Important innovations are afoot in family law. The Children (Scotland) Act 2020, s 23 requires Scottish ministers to make funding available to meet the cost of ADR for private law disputes about arrangements for children. Section 24 provides for a pilot scheme to ensure that, with some exceptions, any parent seeking a court decision about their children will first have to attend a meeting to be given information about all the processes in which such a decision may be made. The pilot will be launched during 2022.
The objective is to ensure parents make informed choices as to whether arbitration, collaborative practice, mediation or family conferencing could be a better option than litigation.
This might feel like a duplication. Law Society of Scotland guidance about rule B1.9 on communication underlines that a solicitor providing advice on dispute resolution procedures should “be able to discuss and explain available options, including the advantages and disadvantages of each, to a client in such a way as to enable the client to make an informed decision as to the course of action and procedure he or she should pursue to best meet their needs and objectives, and to instruct the solicitor accordingly”.
However, research by Glasgow University into the use of separation agreements disclosed as respects ADR that “Interviews with parties revealed that it is often purely by chance that they find themselves (or their estranged spouse) being advised by someone who engages in these alternative methods”.
A powerful way to ensure your clients get full, informed and well calibrated advice about ADR is for you to train for the various processes that solicitors can conduct – mediation, collaborative practice, and arbitration.
Those undertaking training in these areas provide extremely positive feedback. The most common comment from the training for mediation and collaborative practice is “all family lawyers should do this”.
This training is provided (appropriately enough) by a collaboration between Consensus, the organisation for collaboratively trained professionals (www.consensus-scotland.com), and CALM, the association for solicitors accredited as family mediators by the Society (www.calmscotland.co.uk). It takes the form of a portfolio made up of day and half day ADR training modules plus two days of training in collaborative practice or three days for mediation.
There are modules in Theory and Practice of Negotiation and Adult Dynamics which have to be taken by any solicitor intending to train in either collaborative practice or mediation, ahead of the two or three days’ training as appropriate. For mediation training, solicitors first have to do further day and half day modules, in Advanced Negotiation, Child Development, and Children’s Reaction to Separation.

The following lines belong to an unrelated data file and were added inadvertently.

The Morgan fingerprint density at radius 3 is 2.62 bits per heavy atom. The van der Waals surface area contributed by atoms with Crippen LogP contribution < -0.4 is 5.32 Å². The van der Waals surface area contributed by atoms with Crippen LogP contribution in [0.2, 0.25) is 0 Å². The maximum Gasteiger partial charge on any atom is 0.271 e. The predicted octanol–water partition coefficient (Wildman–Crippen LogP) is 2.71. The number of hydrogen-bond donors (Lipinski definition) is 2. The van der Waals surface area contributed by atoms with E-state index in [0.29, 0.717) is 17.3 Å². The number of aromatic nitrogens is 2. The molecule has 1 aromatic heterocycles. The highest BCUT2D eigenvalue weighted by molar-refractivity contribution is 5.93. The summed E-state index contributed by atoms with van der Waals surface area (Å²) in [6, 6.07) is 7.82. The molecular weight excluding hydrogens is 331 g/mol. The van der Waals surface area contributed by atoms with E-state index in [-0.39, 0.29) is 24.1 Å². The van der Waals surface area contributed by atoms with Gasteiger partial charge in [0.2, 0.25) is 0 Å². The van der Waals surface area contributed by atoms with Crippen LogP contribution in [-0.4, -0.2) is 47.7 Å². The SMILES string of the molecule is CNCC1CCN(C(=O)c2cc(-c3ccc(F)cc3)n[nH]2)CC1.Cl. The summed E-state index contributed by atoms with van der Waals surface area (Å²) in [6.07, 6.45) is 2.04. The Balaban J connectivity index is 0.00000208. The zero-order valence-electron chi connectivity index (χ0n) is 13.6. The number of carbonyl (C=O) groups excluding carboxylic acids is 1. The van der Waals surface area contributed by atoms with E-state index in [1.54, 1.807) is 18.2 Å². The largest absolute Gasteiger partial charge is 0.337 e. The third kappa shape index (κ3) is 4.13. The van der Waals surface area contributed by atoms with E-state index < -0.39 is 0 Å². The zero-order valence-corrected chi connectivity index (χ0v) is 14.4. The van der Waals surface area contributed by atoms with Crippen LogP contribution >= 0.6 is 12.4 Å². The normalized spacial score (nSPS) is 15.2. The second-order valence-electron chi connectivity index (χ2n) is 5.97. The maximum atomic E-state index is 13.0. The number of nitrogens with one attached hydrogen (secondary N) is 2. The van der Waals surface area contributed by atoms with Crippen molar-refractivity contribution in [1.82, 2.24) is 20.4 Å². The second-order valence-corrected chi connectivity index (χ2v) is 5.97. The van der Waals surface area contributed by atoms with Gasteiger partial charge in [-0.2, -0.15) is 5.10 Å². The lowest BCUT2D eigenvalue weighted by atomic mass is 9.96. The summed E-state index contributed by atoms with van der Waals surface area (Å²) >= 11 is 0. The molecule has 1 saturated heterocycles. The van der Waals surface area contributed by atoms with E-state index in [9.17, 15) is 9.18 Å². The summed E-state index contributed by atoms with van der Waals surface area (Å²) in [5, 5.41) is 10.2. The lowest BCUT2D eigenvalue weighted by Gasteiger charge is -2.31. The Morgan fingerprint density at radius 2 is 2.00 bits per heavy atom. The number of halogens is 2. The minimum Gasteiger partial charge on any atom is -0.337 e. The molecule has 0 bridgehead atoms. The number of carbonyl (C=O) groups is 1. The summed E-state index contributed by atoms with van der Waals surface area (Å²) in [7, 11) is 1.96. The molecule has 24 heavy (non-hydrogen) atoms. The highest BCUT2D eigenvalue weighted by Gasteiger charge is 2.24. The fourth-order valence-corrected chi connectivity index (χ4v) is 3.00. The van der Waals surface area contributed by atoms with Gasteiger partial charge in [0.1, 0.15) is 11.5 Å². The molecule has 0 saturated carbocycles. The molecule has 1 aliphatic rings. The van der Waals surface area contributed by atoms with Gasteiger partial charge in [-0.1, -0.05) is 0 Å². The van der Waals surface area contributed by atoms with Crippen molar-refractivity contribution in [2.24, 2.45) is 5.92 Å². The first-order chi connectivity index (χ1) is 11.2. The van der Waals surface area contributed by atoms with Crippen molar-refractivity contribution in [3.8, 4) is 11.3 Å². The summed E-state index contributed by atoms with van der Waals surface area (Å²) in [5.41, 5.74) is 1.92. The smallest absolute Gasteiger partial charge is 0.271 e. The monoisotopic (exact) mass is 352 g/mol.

The training is delivered in this way to allow the fresh information and perspectives to be digested and integrated in advance of the specific mediation training. The mediation training can be completed within a year. The day and half day modules can be spaced out over up to three years.
From the trainers
A Portfolio trainer, psychotherapist and collaborative consultant Myra Eadie, comments: “My work involves collaborating with lawyers, financial advisers and clients to enable separating couples to understand and manage the process and emotions involved in creating a family in two homes. In the Adult Dynamics module and core collaborative training my colleague Brenda Capaldi and I provide insight into the underlying emotions, automatic interactions and games played and displayed during a crisis or change. We demonstrate how this insight can benefit clients and professionals alike.”
Kevin McKenzie, financial planner with Acumen Financial Planning, adds: “Financial affairs can often become complicated, especially when different types of pensions are involved. I am now a trainer for Consensus Scotland and keen to help expand the multi-discipline skillset here in Scotland as far as possible when couples restructure their finances, to ensure the most secure future possible for them and their children.”
Ewan Malcolm, a mediator with CALM when a partner in Drummond Miller, and now CEO of Relate London North West & Hertfordshire and CALM’s director of training, was one of the creators of the Portfolio training. He reflects: “By building on the valuable experience of conflict that family lawyers bring, we put into practice the underpinning theories of negotiation and mutual benefit fundamental to mediative approaches. The Portfolio training is also filled with relevant research and rigorous communication skills that enhance any practitioner’s toolkit.”
FLAGS, the organisation for family law arbitration by advocates or solicitors (www.flagsarb.com), provides excellent training, information and support for those interested in arbitration.
It has been increasingly recognised since the 1980s that the transition through separation represents a major reconfiguration of family relationships, legal, financial and psychological. It is a complex, three dimensional journey.
For some families, fostering problem solving will be the best route to a healthy post-separation life; for others, the protection of the court process will be a necessary element. Choosing the right process is one of the most important decisions to be made.
Anne Hall Dick, Inkdance Family Mediation; Portfolio trainer
In this issue
- Good legal software suppliers listen to you
- The trends that will shape law firms in 2022
- Technology won't solve everything...
- Key trends in legal tech adoption for UK law firms
- The top 4 benefits of moving to a cloud solution
- Why cyber risk management is not the same as IT support
- Business growth: finding the right package